Today I found myself telling someone I work with: "perfection will not be a part of our job description for a while."
We are going to a merger with my company. My old company I felt like we were very innovative and we were constantly moving in the right direction very fast. Swimming forward.
The company we merged with I feel like it was only treading water. Not only that, I feel like they didn't want to swim forward. Not only is there a culture shock but there is a work product shock.
My old coworkers and I are very used to moving forward quickly and efficiently. Our new coworkers are not used to that. They are more guarded, afraid of decisiveness, more risk averse. When you combine all of that with the fact that there's a culture shock… I told my coworker don't expect the perfection we are used to for a very long time.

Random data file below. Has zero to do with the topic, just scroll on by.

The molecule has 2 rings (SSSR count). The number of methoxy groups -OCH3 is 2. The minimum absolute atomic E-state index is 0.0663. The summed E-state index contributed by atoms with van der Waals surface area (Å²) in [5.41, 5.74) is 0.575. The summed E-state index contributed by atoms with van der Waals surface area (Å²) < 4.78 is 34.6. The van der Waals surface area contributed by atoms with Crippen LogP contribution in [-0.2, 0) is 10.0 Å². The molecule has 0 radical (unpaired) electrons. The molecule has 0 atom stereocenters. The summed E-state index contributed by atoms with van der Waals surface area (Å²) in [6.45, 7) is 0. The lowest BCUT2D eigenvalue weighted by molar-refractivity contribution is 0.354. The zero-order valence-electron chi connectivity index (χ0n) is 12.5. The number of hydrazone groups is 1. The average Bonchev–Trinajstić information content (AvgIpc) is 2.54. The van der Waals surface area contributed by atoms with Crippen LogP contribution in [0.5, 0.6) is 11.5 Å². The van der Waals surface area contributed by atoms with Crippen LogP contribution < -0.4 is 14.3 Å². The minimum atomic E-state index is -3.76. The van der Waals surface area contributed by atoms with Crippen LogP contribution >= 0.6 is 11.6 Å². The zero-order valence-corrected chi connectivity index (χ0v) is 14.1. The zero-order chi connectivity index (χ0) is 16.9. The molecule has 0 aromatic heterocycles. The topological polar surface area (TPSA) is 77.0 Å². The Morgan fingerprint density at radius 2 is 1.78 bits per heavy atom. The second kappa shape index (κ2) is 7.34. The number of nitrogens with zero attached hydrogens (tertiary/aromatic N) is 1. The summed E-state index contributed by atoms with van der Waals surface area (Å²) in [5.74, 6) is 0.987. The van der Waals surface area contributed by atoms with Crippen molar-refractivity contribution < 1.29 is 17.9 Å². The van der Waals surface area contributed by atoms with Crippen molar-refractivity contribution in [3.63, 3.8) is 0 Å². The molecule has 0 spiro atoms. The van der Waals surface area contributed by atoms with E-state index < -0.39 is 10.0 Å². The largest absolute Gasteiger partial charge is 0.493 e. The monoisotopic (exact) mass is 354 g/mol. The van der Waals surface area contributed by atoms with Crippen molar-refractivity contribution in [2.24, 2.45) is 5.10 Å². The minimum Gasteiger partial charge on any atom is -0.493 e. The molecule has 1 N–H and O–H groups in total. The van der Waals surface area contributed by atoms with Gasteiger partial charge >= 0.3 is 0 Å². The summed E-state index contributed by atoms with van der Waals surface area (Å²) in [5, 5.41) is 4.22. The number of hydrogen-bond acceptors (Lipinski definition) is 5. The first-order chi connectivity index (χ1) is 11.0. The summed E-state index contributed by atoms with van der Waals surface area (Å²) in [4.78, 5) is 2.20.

What does this have to do with writing? Whenever I write novels I have to constantly remind myself not to expect perfection. Writing novels is an extremely arduous painstaking task. You've heard the idiom most of writing is rewriting. I would like to amend that idiom to say most draft a rough draft and their crap.
Novels take a very long time to write. I have yet to write one in less than three years. The other day when I was speaking to my father-in-law, a big wig with Marathon Oil, about our merger he said, "buckle up in two or three years you'll be back to where you started." That really hit me what he said. I liked where we were before the merger. It's hard to think about waiting to were three years to be back to that place. It's very similar to when I edit my final draft of an hour compared to when I write the rough draft. I three-year wait.
If nothing else my writing life may have prepared me for my merger life. And I suppose that's a good thing.